“We don’t track by age, so that’s a guess,” she says. Of that number she estimates that they spilt at 50 percent men and women.
While most people think of small businesses as just the mom and pop stores, Katz says that under the Small Business Administration definition, about 90 percent of businesses in Georgia qualify. That includes almost every business not owned by a large corporation – the only restriction is that a business must be for-profit.
The Center offers a wide variety of assistance from helping to create business plans to providing research on demographics. The only matters that they don’t consult are those involving liability.
“We are not allowed to give advice on tax or legal matters,” says Katz. “We can give referrals of people we know or clients have recommended.”
To keep costs down, Katz recommends that business owners keep their own books online and draft their own legal papers so that visits to CPAs and attorneys are kept to a minimum. The more that is done in-house, the more savings. One of the most valuable services the Center offers are proprietary databases for market research, financial templates and industry standards, all of which are offered free. However, one task that Katz recommends that Boomers hire out is technology support. Unless it’s of particular interest or a personal skill, Katz says digital marketing is not the place to skimp.
“Hire a millennial for posting on the internet. You can provide content and hire out the actual task. Spend money on your website – it’s your calling card these days. A poor website will reduce credibility and reduce exposure when people search for you.
When starting a business, Katz recommends being cautious with retirement savings. Because start-up businesses have a huge failure rate, Katz says doing research is extremely important to success.
“Do your research ahead of time. People get so excited about the idea of their business that they rush in and they don’t think it through. Don’t get so caught up in the dream that you don’t do your prep work. It’s better to do it on paper before you lose everything,” says Katz.
The most common reason that new businesses fail is that people don’t plan well, she points out. Choosing bad locations, not understanding the amount of capital needed, and what the cost of doing business will be are all factors in how likely a business is to fail. And one of the current challenges that face new business owners is the low unemployment rate. “Finding good people and keeping them is difficult,” says Katz.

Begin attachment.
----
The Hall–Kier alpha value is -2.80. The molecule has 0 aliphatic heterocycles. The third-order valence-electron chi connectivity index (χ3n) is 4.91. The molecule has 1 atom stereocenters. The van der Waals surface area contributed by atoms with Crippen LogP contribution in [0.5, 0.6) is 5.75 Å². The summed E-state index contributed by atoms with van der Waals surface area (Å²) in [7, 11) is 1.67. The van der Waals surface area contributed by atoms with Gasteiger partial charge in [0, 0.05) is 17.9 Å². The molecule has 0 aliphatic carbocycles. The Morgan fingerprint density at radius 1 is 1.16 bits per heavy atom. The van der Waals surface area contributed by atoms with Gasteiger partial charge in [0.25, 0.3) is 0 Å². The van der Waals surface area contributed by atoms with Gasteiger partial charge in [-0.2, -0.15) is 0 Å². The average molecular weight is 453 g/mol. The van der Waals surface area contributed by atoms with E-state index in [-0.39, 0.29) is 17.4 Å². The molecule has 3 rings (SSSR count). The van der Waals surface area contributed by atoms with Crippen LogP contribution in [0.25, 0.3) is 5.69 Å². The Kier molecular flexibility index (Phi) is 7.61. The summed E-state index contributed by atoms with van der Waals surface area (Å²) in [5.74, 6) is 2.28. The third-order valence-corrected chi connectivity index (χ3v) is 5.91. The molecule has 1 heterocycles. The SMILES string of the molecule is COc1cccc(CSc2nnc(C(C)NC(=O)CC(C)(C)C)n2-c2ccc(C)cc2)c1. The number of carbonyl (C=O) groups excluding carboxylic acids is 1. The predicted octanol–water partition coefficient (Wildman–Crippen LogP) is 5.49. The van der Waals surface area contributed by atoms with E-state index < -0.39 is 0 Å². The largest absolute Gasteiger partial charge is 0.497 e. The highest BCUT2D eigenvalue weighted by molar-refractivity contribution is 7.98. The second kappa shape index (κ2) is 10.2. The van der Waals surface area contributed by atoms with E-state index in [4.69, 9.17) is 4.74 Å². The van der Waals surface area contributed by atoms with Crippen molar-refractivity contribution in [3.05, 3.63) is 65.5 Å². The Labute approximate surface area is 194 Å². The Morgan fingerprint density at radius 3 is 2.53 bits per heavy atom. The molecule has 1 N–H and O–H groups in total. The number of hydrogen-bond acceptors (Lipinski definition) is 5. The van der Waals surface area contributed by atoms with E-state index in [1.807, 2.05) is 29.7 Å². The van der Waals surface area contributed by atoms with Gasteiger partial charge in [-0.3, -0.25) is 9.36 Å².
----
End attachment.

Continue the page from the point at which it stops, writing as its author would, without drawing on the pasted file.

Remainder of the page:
“Our job is to help them understand what they are getting into. We want them to grow and be successful.”
Taking on new challenges
At age 50, Brad Tucker, owner of Georgia Square Collision bought out a partner when their car dealership sold. He switched gears and retained ownership of the collision repair center that had been affiliated with that dealership. Although he had experience in car sales for 35 years, the collision center was completely new to him.
“This business was a real change in the set of problems that I was used to dealing with. It was challenging and invigorating.”
One of the steepest learning curves for Tucker was understanding digital marketing. “You have to constantly be aware of trends. You never stop developing your website. Website is never off your list. We just released our fourth build in six years.”
Tucker says that although he doesn’t design his website, he must understand every aspect of the digital side to be sure it’s running properly. “I can’t design a website and don’t ever intend to but I have to know enough to vet service providers.”
For four years Tucker did all of his marketing alone. After research and education, he now has what he considers a two-pronged approach: digital and networking. He hires out all of his digital marketing while he continues to network.
“The part that is not digital, the networking, the involvement in community activities, I do that myself. I think that is very important in a community like Athens. People like to do business with people they know.”
According to Tucker, customer service is the key to success in business. The accessibility of goods and services makes it challenging to bring in customers. Margin compression and commoditization make it harder to earn every dollar.
“Every business is harder to do than it was ten years ago,” says Tucker. “If you can only make a nickel instead of a dime, you have to double up to keep business running.”
The internet, he says, is the great blessing and the great curse of our age. “When it comes to products, the internet has completely changed traditional retail. The worldwide market place commoditizes everything and takes the margins out of any product. It’s harder to do business unless you’re huge. One of the reasons I bought this business is that you can’t get your car fixed on the internet. You have to come to the shop and that’s kind of old school.”
Incredible numbers of baby boomers are buying and selling businesses, according to the California Association of Business Brokers. Some statistics:
- Retiring Boomer business owners will sell or bequeath $10 trillion worth of assets over the next two decades; these assets are held in more than 12 million privately owned businesses.
- Boomers age 55 to 64 form businesses at the highest rate of any age group, so while millions of boomers will be selling businesses, additional millions will be buying businesses.
- Having experienced years of large company layoffs and restructuring, many Boomers now see small business ownership as more safe and secure than working for a large company.
Shear Performance, 625 Hawthorne Ave., 706-546-7934
Hip Vintage and Handmade, 215 Commerce Blvd., 706-215-9585
Georgia Square Collision, 1950 Jimmy Daniels Rd., 706-286-7017
SBDC, 1180 E. Broad St., 706-542-7436